Trick Daddy Scores With Jailhouse Rap

Miami hip-hopper said the isolation of a youth in detention is behind his style.

If Trick Daddy's rapping style doesn't sound quite like anyone else's, he has his upbringing to thank: He spent much of his youth in juvenile centers and prisons.

The isolation, he said, forced him to develop his own sound.

"You pretty much get your own vibe from yourself," said the 22-year-old rapper, whose second album,, has made a slow, steady climb up the Billboard 200 albums chart. "Whereas when you're in the street, you can just go into any record store and say, 'OK, the Roots -- let me hear what they got,' and if you like they style, you can go after it. In prison, you only get to hear what's on the radio and that's what you've got to write from."

He never imagined, he said, that one day his own music would be on the radio.

But about a year after his release from prison, where Trick Daddy (born Maurice Young) last served time for attempted murder, the then-19-year-old MC appeared on 2 Live Crew frontman Luke's 1996 single "Scarred."

"Once the 'Scarred' record took off so fast, I just said 'It's that easy? I can do this, this is easy,' " the Miami rapper said recently from the offices of his label, Slip-N-Slide Records.

And he's stuck to a formula. "Once you know what the consumer wants to hear," he said, "why go outside of it? Give 'em what they want."

"Nann Nigga" (RealAudio excerpt), a hit from that features vocals by fellow Slip-N-Slide rapper Trena, appeals to audiences because of its "bouncy, nod-your-head beat" as well as its accessible subject matter, Trick Daddy explained.

"For any song on there, what I'm talking about is what goes on everyday," Trick said. "You've got some people who feel like they need to change your life; you got some people feeling like they need to be thugs. It's ... real stuff that goes on everyday in our society."

Trick Daddy released his debut album, Based on a True Story, in 1997 under the name Trick Daddy Dollars -- he has since dropped the last part of the name. A gritty account of street life that combined R&B sensibilities with Trick Daddy's heavy, Southern-styled rhymes, the album spent 16 weeks on the Billboard R&B albums chart.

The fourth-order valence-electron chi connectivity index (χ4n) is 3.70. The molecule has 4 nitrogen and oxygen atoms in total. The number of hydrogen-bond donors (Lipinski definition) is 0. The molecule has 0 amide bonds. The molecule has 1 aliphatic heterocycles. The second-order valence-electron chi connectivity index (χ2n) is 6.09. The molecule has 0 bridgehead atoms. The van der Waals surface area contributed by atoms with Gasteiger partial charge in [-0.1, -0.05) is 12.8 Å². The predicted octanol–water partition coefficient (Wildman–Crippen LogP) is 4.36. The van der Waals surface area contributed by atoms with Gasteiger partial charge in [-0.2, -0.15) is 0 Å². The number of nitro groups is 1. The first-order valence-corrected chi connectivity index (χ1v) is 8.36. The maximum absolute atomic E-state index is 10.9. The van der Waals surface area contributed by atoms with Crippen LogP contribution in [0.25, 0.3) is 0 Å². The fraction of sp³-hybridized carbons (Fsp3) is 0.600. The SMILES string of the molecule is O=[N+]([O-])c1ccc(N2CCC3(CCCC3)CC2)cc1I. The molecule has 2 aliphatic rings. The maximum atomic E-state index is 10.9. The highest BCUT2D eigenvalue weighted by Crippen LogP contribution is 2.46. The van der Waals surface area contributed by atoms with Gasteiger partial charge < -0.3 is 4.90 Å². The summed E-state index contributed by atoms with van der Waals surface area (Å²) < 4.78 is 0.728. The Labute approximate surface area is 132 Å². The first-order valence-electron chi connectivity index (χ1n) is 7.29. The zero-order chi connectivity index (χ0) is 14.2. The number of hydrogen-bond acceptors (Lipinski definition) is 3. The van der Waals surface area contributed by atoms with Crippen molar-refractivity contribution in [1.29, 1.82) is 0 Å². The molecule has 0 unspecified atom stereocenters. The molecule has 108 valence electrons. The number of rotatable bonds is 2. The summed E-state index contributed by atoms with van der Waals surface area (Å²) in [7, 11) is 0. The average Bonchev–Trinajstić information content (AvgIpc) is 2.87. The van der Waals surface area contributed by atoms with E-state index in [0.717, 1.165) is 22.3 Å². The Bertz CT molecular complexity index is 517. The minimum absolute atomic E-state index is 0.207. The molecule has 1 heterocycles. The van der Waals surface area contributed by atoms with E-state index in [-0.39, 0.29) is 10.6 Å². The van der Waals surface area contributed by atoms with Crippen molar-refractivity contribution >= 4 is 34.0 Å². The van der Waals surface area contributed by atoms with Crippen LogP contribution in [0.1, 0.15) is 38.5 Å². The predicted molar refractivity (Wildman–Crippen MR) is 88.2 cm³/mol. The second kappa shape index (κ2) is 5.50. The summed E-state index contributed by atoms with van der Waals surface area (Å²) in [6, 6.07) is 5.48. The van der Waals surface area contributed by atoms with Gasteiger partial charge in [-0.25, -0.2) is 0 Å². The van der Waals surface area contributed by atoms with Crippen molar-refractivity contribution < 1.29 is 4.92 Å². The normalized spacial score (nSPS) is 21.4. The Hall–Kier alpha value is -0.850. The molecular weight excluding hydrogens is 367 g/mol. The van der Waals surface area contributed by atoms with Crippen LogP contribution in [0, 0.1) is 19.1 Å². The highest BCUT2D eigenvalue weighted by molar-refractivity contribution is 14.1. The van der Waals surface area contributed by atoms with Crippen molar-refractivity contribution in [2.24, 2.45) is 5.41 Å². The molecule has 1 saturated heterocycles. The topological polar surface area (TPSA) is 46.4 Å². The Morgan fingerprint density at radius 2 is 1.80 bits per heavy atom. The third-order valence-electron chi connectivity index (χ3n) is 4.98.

In September 1998 he followed with, which so far has spawned two singles: "Nann Nigga" and "Change My Life" (RealAudio excerpt). In recent weeks the album has made a slow, steady climb up the Billboard 200 albums chart; it's now at #32.

That steady, rather than explosive, progress is just fine with Slip-N-Slide, General Manager Debbie Bennett said.

"Trick doesn't want the world at his feet today," Bennett said. "He's willing to take each project one step further, two steps further, than the one before. We wanted to build a story with Trick, not create a flash in the pan."

Raised in Miami, Trick Daddy was locked up for drug and firearm possession at 15. The day he was released, he was arrested on an attempted-murder charge for shooting a man during a street fight. He was convicted and ended up behind bars again.

Despite the isolation, Trick was able to keep up on the rap scene while he was in prison by listening to the radio. The artist who most influenced him, he said, was Tupac Shakur.

"His music seemed so real -- I feel the same way he felt," Trick Daddy said of Tupac, who was murdered in Las Vegas in 1996. "Every one of his songs had a story to it; you could almost visualize what he was saying while he rapping."

After he was set free, Trick Daddy said, he went in mad pursuit of a record deal. "In prison you can't get heard," he said. "When I got out, you know, you done wrote so much stuff you want to be heard."

Slip-N-Slide Records label head Ted Lucas had known Trick Daddy since childhood. Bennett recalled, "Trick told Ted, 'I can rap, I can rap,' and Ted's like, 'Yeah, but you're a pain in the ass.' And Trick was like, 'But I'll listen, I'll work. I want this. I see my potential.' "

Trick Daddy said his music is "just me being myself. I don't believe in being a phony. Some rappers may rap about things that they personally don't do. Everything I rap about, I mean every word of it."

Still, he called his second album and included such songs as "Log On" (RealAudio excerpt), even though, he said, he's never been online. He said he picked the title because it would be catchy to kids, "who probably go straight home after school and get on the computer."